Recent articles in The New York Times, Politico, and The New Republic point out that from a policy standpoint, a lot of what Pruitt’s done may not survive in courts or outlive his tenure. Basically, all of those splashy repeals of Obama-era regulations may not hold up because Pruitt often moves too quickly and poorly crafts his regulations. Other times, he simply trumpets a proposed change that could take years to come to fruition. For example, Politico points out that Pruitt’s announced intention to roll back car-emission regulations set by the Obama administration won’t happen anytime soon. Plus, it’s likely to face legal challenges.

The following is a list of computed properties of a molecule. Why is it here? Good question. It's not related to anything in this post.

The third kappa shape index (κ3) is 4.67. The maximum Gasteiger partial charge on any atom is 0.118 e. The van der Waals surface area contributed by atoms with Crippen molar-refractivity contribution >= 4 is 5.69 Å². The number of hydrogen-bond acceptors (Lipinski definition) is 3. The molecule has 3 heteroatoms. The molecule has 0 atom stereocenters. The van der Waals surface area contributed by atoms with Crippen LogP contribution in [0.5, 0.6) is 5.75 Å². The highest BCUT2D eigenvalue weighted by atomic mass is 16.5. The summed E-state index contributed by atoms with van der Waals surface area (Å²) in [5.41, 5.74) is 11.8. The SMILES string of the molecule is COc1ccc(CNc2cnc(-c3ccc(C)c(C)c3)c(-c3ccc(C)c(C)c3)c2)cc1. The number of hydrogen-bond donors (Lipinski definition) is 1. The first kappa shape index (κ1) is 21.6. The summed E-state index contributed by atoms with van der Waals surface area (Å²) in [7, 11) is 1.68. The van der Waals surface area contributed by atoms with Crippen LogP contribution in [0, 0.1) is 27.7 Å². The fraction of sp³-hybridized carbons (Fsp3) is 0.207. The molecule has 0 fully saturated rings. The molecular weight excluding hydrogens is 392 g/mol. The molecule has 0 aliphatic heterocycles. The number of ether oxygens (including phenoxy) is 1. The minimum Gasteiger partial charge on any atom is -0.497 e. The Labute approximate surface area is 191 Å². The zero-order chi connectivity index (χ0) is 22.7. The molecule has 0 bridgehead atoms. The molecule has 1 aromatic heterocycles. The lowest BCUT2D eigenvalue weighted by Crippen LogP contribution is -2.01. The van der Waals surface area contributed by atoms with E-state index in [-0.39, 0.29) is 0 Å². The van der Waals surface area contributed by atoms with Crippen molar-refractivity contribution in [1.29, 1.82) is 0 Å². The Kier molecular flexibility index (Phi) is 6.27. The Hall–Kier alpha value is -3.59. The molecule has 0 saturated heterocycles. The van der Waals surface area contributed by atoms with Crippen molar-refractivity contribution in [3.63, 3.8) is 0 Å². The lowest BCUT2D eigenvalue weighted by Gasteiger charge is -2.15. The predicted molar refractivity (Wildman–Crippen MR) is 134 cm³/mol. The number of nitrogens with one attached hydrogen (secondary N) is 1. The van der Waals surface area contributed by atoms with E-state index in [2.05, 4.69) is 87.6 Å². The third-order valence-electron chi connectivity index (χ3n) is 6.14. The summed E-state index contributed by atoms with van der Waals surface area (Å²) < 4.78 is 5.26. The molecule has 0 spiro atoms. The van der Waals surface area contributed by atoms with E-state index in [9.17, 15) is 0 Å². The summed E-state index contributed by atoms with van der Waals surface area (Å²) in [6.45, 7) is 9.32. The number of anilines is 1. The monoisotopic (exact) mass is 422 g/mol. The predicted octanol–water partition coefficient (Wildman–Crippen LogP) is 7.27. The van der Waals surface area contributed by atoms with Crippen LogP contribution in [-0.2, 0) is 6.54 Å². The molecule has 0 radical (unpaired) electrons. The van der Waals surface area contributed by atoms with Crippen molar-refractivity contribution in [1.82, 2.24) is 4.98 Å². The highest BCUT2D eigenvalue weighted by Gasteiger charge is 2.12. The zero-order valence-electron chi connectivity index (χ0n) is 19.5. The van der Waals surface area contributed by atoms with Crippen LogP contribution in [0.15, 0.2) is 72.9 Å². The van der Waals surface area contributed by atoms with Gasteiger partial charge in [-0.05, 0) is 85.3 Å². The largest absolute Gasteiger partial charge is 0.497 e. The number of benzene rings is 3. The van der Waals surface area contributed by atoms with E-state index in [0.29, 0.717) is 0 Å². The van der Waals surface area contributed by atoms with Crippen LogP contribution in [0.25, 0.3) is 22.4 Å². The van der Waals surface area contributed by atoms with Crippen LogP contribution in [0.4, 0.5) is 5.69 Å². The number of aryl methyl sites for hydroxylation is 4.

But when Pruitt does leave the EPA, he will not leave it unscathed. Two former EPA chiefs tell Grist that, from a gutted staff to the agency’s recent disregard for science — the very principle that’s supposed to guide the organization — a major rebuild will be necessary when a new presidential administration takes office. It could take time, they say, but they both noted the EPA could rebound from its current state.

“Their biggest rebuilding is going to be in staffing,” says Christine Todd Whitman, who served as EPA administrator from 2001 to 2003 under President George W. Bush. “They’ve lost a lot of career staff — people who were dedicated to protecting the environment and have just been so frustrated that they have moved on. Once you lose that institutional knowledge, it’s very hard to rebuild.”